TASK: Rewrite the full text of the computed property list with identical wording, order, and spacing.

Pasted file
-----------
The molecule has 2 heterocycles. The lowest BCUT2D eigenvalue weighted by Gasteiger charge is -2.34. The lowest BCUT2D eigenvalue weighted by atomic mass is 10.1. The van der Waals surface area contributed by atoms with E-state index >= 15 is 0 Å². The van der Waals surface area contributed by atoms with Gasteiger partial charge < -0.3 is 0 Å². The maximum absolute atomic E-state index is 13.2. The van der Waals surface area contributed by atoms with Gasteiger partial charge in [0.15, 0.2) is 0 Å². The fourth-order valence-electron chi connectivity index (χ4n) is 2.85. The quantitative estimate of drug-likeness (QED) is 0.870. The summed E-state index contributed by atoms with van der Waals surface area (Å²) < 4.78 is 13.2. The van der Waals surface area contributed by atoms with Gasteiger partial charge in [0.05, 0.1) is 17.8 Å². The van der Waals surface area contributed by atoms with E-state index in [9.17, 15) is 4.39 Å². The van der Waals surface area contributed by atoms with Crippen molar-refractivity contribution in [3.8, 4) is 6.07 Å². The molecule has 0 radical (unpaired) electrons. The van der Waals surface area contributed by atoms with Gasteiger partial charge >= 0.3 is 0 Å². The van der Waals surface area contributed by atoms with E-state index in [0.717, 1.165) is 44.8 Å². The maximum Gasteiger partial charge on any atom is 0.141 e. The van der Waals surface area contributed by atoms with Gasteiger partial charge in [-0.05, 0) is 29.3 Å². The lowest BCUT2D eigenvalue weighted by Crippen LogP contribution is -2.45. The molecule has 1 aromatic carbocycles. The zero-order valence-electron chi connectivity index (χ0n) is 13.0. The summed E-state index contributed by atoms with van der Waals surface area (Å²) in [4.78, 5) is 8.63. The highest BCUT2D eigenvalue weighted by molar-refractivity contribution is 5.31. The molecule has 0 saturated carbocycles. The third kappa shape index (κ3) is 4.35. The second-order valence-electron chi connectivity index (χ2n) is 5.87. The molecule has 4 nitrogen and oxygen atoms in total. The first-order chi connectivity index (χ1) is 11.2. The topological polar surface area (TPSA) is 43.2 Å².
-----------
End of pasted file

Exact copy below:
The molecule has 2 heterocycles. The lowest BCUT2D eigenvalue weighted by Gasteiger charge is -2.34. The lowest BCUT2D eigenvalue weighted by atomic mass is 10.1. The van der Waals surface area contributed by atoms with E-state index >= 15 is 0 Å². The van der Waals surface area contributed by atoms with Gasteiger partial charge < -0.3 is 0 Å². The maximum absolute atomic E-state index is 13.2. The van der Waals surface area contributed by atoms with Gasteiger partial charge in [0.15, 0.2) is 0 Å². The fourth-order valence-electron chi connectivity index (χ4n) is 2.85. The quantitative estimate of drug-likeness (QED) is 0.870. The summed E-state index contributed by atoms with van der Waals surface area (Å²) < 4.78 is 13.2. The van der Waals surface area contributed by atoms with Gasteiger partial charge in [0.05, 0.1) is 17.8 Å². The van der Waals surface area contributed by atoms with E-state index in [9.17, 15) is 4.39 Å². The van der Waals surface area contributed by atoms with Crippen molar-refractivity contribution in [3.8, 4) is 6.07 Å². The molecule has 0 radical (unpaired) electrons. The van der Waals surface area contributed by atoms with Gasteiger partial charge >= 0.3 is 0 Å². The van der Waals surface area contributed by atoms with E-state index in [0.717, 1.165) is 44.8 Å². The maximum Gasteiger partial charge on any atom is 0.141 e. The van der Waals surface area contributed by atoms with Gasteiger partial charge in [-0.05, 0) is 29.3 Å². The lowest BCUT2D eigenvalue weighted by Crippen LogP contribution is -2.45. The molecule has 1 aromatic carbocycles. The zero-order valence-electron chi connectivity index (χ0n) is 13.0. The summed E-state index contributed by atoms with van der Waals surface area (Å²) in [4.78, 5) is 8.63. The highest BCUT2D eigenvalue weighted by molar-refractivity contribution is 5.31. The molecule has 0 saturated carbocycles. The third kappa shape index (κ3) is 4.35. The second-order valence-electron chi connectivity index (χ2n) is 5.87. The molecule has 4 nitrogen and oxygen atoms in total. The first-order chi connectivity index (χ1) is 11.2. The topological polar surface area (TPSA) is 43.2 Å².